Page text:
Lalu and Kalu




A grocer had two sons named Lalu and Kalu. He wanted them to be trained in the use of weights and measurements so that they’d be of help to him in his business. And so he hired a tutor to educate them. But these boys were incorrigibly naughty, and the tutor quit in disgust. So the grocer hired another–with the same result. And another, who fared no better that his predecessors. Finally the grocer announced that the tutor who could just accomplish two things with his boys–that they learn to count to one hundred and they quit the bad habit of smoking that they’d developed at an early age–would be given one half of his business assets.

An elderly and experienced brahmin volunteered to the challenge. The father arranged that the boys would remain always in the teacher’s sight. The brahmin then took the boys for a walk. He pointed out a cow to them and asked Lalu, “Can you tell me how many legs that cow has?”

Lalu replied, “Surely” and began to count: “One, two, three..”

Just then Kalu put his hand over Lalu’s mouth. “Brother!” Kalu cried. “Now stop! That crafty brahmin is just trying to teach you how to count! So Lalu became silent.

After more such futile efforts at teaching them numbers, the old brahmin finally decided it was time for recess. So he led them to a room where they all might rest. The two boys im- mediately laid themselves down and feigned sleep, snoring loudly. The brahmin thought, “Now that these two young rascals are asleep, I may also safely sleep.” He happily took a nap, being tired from minding the grocer’s sons all day.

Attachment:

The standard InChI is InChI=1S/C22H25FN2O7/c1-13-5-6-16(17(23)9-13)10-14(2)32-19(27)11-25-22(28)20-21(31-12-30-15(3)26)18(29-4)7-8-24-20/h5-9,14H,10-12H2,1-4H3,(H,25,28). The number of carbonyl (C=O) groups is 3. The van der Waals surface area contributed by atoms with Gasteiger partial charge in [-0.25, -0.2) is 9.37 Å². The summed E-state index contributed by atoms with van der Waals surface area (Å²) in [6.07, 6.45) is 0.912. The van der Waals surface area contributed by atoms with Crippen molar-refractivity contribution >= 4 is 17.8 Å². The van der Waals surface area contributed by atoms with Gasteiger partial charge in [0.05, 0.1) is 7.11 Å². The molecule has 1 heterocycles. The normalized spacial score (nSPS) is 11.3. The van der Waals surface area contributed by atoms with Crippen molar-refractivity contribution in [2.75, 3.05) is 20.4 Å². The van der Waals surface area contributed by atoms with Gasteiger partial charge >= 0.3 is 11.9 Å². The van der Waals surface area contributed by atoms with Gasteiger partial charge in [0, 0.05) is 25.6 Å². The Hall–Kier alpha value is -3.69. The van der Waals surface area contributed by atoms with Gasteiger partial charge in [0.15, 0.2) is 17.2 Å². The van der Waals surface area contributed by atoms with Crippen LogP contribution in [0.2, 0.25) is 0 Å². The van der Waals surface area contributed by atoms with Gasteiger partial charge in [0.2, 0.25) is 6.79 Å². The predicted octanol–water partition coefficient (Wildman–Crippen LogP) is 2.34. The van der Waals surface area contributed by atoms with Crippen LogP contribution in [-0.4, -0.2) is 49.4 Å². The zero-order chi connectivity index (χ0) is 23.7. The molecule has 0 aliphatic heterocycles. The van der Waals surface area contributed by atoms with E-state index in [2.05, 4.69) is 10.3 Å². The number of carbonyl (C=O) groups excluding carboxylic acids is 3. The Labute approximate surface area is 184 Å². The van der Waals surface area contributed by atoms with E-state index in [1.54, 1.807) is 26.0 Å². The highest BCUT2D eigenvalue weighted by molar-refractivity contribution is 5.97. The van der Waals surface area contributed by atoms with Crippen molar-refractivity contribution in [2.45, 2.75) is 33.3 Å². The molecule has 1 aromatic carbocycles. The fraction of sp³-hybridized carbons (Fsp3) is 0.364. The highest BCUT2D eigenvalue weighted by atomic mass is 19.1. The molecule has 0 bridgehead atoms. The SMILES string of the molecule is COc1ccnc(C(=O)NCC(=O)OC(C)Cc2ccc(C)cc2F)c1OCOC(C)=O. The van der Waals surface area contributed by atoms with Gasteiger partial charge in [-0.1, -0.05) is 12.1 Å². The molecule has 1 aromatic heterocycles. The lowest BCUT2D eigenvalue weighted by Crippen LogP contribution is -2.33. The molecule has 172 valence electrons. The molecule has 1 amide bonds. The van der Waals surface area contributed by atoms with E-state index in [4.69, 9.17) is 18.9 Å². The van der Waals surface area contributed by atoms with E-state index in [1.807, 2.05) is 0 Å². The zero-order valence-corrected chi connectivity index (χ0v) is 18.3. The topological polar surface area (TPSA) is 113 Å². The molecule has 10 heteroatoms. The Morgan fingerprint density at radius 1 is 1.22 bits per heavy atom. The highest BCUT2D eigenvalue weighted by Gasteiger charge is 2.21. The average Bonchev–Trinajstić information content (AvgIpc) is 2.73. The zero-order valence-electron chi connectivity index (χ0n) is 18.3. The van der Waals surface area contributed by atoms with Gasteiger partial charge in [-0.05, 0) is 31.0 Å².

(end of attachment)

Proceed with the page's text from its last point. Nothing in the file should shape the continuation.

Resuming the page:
When Lalu and Kalu were sure their teacher was asleep, they rose and started smoking. After a while they saw the brahmin stirring, so they again pretended to sleep. When the brahmin sat up he immediately smelled cigarette smoke in the room. He shook the boys; they pretended to be groggy and yawned. “You bad boys!” he chastised them. “You’ve been smoking in here. The rooms stinks of cigarettes.”

“What? Oh, no sir, we know nothing about this.” The teacher took their hands and smelled them. “See here, boys, your fingers reek of tobacco smoke. What’s your explana- tion?”

In unison Lalu and Kalu exclaimed, “Oh, sir, we were sound asleep and don’t know how this smell came to our hands. Probably some stranger entered this room as we all napped and smoked using our fingers to hold the cigarettes!”


Similarly, those who are determined not to accept training in spiritual life go to the most illogical extremes in defending a life of sense gratification. Even if they get the association of a saintly teacher, they expertly avoid being changed by him. And when he points out their faults, they say that they’ve done nothing wrong, it was someone else.


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